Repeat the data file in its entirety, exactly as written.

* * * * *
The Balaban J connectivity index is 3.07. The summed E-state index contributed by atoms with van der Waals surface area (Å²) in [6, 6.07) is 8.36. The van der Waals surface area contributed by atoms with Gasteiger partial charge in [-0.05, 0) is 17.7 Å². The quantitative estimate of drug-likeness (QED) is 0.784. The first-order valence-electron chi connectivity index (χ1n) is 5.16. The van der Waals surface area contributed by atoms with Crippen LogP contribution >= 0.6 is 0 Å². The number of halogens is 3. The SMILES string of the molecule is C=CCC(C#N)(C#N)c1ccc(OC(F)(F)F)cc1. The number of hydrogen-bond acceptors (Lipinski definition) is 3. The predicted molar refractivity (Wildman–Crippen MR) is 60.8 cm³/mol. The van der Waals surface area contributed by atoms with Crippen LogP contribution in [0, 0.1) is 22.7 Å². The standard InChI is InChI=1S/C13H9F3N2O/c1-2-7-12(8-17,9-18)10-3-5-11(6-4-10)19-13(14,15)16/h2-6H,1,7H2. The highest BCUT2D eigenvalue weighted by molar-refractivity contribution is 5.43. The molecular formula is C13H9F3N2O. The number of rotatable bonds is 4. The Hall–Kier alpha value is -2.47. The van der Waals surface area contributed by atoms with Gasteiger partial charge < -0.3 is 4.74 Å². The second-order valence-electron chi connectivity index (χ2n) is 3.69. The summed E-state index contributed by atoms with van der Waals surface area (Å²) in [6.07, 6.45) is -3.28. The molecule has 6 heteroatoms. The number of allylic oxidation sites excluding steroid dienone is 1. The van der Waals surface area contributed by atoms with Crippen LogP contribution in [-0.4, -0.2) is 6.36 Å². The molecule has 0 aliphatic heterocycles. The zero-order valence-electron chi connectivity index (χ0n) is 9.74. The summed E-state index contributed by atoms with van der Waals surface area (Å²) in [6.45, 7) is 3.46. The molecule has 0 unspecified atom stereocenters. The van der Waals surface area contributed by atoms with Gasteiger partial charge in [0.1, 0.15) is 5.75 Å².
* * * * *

The Balaban J connectivity index is 3.07. The summed E-state index contributed by atoms with van der Waals surface area (Å²) in [6, 6.07) is 8.36. The van der Waals surface area contributed by atoms with Gasteiger partial charge in [-0.05, 0) is 17.7 Å². The quantitative estimate of drug-likeness (QED) is 0.784. The first-order valence-electron chi connectivity index (χ1n) is 5.16. The van der Waals surface area contributed by atoms with Crippen LogP contribution >= 0.6 is 0 Å². The number of halogens is 3. The SMILES string of the molecule is C=CCC(C#N)(C#N)c1ccc(OC(F)(F)F)cc1. The number of hydrogen-bond acceptors (Lipinski definition) is 3. The predicted molar refractivity (Wildman–Crippen MR) is 60.8 cm³/mol. The van der Waals surface area contributed by atoms with Crippen LogP contribution in [0, 0.1) is 22.7 Å². The standard InChI is InChI=1S/C13H9F3N2O/c1-2-7-12(8-17,9-18)10-3-5-11(6-4-10)19-13(14,15)16/h2-6H,1,7H2. The highest BCUT2D eigenvalue weighted by molar-refractivity contribution is 5.43. The molecular formula is C13H9F3N2O. The number of rotatable bonds is 4. The Hall–Kier alpha value is -2.47. The van der Waals surface area contributed by atoms with Gasteiger partial charge < -0.3 is 4.74 Å². The second-order valence-electron chi connectivity index (χ2n) is 3.69. The summed E-state index contributed by atoms with van der Waals surface area (Å²) in [6.07, 6.45) is -3.28. The molecule has 6 heteroatoms. The number of allylic oxidation sites excluding steroid dienone is 1. The van der Waals surface area contributed by atoms with Crippen LogP contribution in [-0.4, -0.2) is 6.36 Å². The molecule has 0 aliphatic heterocycles. The zero-order valence-electron chi connectivity index (χ0n) is 9.74. The summed E-state index contributed by atoms with van der Waals surface area (Å²) in [6.45, 7) is 3.46. The molecule has 0 unspecified atom stereocenters. The van der Waals surface area contributed by atoms with Gasteiger partial charge in [0.1, 0.15) is 5.75 Å².